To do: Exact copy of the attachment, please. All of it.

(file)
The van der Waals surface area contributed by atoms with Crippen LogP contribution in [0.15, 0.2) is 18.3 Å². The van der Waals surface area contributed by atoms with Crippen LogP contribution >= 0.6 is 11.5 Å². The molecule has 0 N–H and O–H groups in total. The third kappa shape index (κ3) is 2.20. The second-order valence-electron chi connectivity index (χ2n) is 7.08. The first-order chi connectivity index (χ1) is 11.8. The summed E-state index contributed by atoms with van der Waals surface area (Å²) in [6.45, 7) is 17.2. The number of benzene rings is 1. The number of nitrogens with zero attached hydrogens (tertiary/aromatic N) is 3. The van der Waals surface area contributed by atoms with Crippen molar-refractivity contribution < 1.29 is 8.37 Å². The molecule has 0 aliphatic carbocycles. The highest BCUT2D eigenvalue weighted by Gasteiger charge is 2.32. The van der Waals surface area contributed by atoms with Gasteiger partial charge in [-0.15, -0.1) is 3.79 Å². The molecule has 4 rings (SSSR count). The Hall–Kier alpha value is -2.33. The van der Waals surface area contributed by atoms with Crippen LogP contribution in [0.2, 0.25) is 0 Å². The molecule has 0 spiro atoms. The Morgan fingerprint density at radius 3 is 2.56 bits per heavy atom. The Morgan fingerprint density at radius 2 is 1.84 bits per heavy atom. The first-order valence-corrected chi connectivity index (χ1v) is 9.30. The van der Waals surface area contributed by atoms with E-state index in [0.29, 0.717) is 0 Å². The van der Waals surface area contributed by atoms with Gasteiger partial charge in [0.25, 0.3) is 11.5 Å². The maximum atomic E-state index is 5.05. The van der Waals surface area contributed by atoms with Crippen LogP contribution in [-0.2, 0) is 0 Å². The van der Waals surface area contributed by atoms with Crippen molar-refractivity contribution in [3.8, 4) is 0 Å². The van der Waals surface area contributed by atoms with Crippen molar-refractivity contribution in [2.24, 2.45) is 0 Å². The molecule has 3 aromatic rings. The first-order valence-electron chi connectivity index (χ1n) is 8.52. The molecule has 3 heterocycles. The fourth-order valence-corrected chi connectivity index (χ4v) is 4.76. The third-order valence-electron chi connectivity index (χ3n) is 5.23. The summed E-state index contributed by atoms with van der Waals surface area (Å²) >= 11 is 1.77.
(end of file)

The van der Waals surface area contributed by atoms with Crippen LogP contribution in [0.15, 0.2) is 18.3 Å². The van der Waals surface area contributed by atoms with Crippen LogP contribution >= 0.6 is 11.5 Å². The molecule has 0 N–H and O–H groups in total. The third kappa shape index (κ3) is 2.20. The second-order valence-electron chi connectivity index (χ2n) is 7.08. The first-order chi connectivity index (χ1) is 11.8. The summed E-state index contributed by atoms with van der Waals surface area (Å²) in [6.45, 7) is 17.2. The number of benzene rings is 1. The number of nitrogens with zero attached hydrogens (tertiary/aromatic N) is 3. The van der Waals surface area contributed by atoms with Crippen molar-refractivity contribution < 1.29 is 8.37 Å². The molecule has 0 aliphatic carbocycles. The highest BCUT2D eigenvalue weighted by Gasteiger charge is 2.32. The van der Waals surface area contributed by atoms with Gasteiger partial charge in [-0.15, -0.1) is 3.79 Å². The molecule has 4 rings (SSSR count). The Hall–Kier alpha value is -2.33. The van der Waals surface area contributed by atoms with Crippen LogP contribution in [0.2, 0.25) is 0 Å². The molecule has 0 spiro atoms. The Morgan fingerprint density at radius 3 is 2.56 bits per heavy atom. The Morgan fingerprint density at radius 2 is 1.84 bits per heavy atom. The first-order valence-corrected chi connectivity index (χ1v) is 9.30. The van der Waals surface area contributed by atoms with E-state index in [0.29, 0.717) is 0 Å². The van der Waals surface area contributed by atoms with Gasteiger partial charge in [0.25, 0.3) is 11.5 Å². The maximum atomic E-state index is 5.05. The van der Waals surface area contributed by atoms with Crippen LogP contribution in [-0.2, 0) is 0 Å². The van der Waals surface area contributed by atoms with Crippen molar-refractivity contribution in [3.8, 4) is 0 Å². The van der Waals surface area contributed by atoms with Crippen molar-refractivity contribution in [2.24, 2.45) is 0 Å². The molecule has 3 aromatic rings. The first-order valence-electron chi connectivity index (χ1n) is 8.52. The molecule has 3 heterocycles. The fourth-order valence-corrected chi connectivity index (χ4v) is 4.76. The third-order valence-electron chi connectivity index (χ3n) is 5.23. The summed E-state index contributed by atoms with van der Waals surface area (Å²) >= 11 is 1.77.